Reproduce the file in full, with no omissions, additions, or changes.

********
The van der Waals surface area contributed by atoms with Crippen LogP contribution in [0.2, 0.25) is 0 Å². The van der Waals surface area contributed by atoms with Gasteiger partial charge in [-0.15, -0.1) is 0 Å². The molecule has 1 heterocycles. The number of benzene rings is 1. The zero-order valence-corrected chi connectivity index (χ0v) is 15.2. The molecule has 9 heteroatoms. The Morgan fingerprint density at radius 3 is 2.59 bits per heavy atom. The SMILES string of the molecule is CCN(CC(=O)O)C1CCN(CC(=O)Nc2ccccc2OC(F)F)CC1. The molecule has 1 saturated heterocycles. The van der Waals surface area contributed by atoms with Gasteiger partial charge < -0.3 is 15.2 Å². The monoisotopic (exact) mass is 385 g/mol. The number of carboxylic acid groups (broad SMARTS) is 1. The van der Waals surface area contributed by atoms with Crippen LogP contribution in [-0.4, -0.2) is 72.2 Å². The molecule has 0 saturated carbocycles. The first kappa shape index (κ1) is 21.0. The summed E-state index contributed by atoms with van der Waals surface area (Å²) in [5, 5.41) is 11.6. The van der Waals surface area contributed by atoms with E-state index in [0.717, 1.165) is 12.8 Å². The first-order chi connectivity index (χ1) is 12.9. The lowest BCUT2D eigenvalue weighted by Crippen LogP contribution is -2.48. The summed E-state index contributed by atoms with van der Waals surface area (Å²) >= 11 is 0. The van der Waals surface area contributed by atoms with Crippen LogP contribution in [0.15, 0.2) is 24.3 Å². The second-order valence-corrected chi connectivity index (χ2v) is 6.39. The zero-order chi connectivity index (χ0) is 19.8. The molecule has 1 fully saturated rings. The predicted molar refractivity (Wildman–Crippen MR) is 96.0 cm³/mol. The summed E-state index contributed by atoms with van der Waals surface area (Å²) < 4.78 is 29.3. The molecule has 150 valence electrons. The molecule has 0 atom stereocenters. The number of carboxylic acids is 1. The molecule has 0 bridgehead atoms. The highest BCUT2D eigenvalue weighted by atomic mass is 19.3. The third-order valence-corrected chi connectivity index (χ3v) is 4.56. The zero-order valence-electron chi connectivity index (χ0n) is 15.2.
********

The van der Waals surface area contributed by atoms with Crippen LogP contribution in [0.2, 0.25) is 0 Å². The van der Waals surface area contributed by atoms with Gasteiger partial charge in [-0.15, -0.1) is 0 Å². The molecule has 1 heterocycles. The number of benzene rings is 1. The zero-order valence-corrected chi connectivity index (χ0v) is 15.2. The molecule has 9 heteroatoms. The Morgan fingerprint density at radius 3 is 2.59 bits per heavy atom. The SMILES string of the molecule is CCN(CC(=O)O)C1CCN(CC(=O)Nc2ccccc2OC(F)F)CC1. The molecule has 1 saturated heterocycles. The van der Waals surface area contributed by atoms with Gasteiger partial charge < -0.3 is 15.2 Å². The monoisotopic (exact) mass is 385 g/mol. The number of carboxylic acid groups (broad SMARTS) is 1. The van der Waals surface area contributed by atoms with Crippen LogP contribution in [-0.4, -0.2) is 72.2 Å². The molecule has 0 saturated carbocycles. The first kappa shape index (κ1) is 21.0. The summed E-state index contributed by atoms with van der Waals surface area (Å²) in [5, 5.41) is 11.6. The van der Waals surface area contributed by atoms with E-state index in [0.717, 1.165) is 12.8 Å². The first-order chi connectivity index (χ1) is 12.9. The lowest BCUT2D eigenvalue weighted by Crippen LogP contribution is -2.48. The summed E-state index contributed by atoms with van der Waals surface area (Å²) >= 11 is 0. The van der Waals surface area contributed by atoms with Crippen LogP contribution in [0.15, 0.2) is 24.3 Å². The second-order valence-corrected chi connectivity index (χ2v) is 6.39. The zero-order chi connectivity index (χ0) is 19.8. The molecule has 1 fully saturated rings. The predicted molar refractivity (Wildman–Crippen MR) is 96.0 cm³/mol. The summed E-state index contributed by atoms with van der Waals surface area (Å²) < 4.78 is 29.3. The molecule has 150 valence electrons. The molecule has 0 atom stereocenters. The number of carboxylic acids is 1. The molecule has 0 bridgehead atoms. The highest BCUT2D eigenvalue weighted by atomic mass is 19.3. The third-order valence-corrected chi connectivity index (χ3v) is 4.56. The zero-order valence-electron chi connectivity index (χ0n) is 15.2.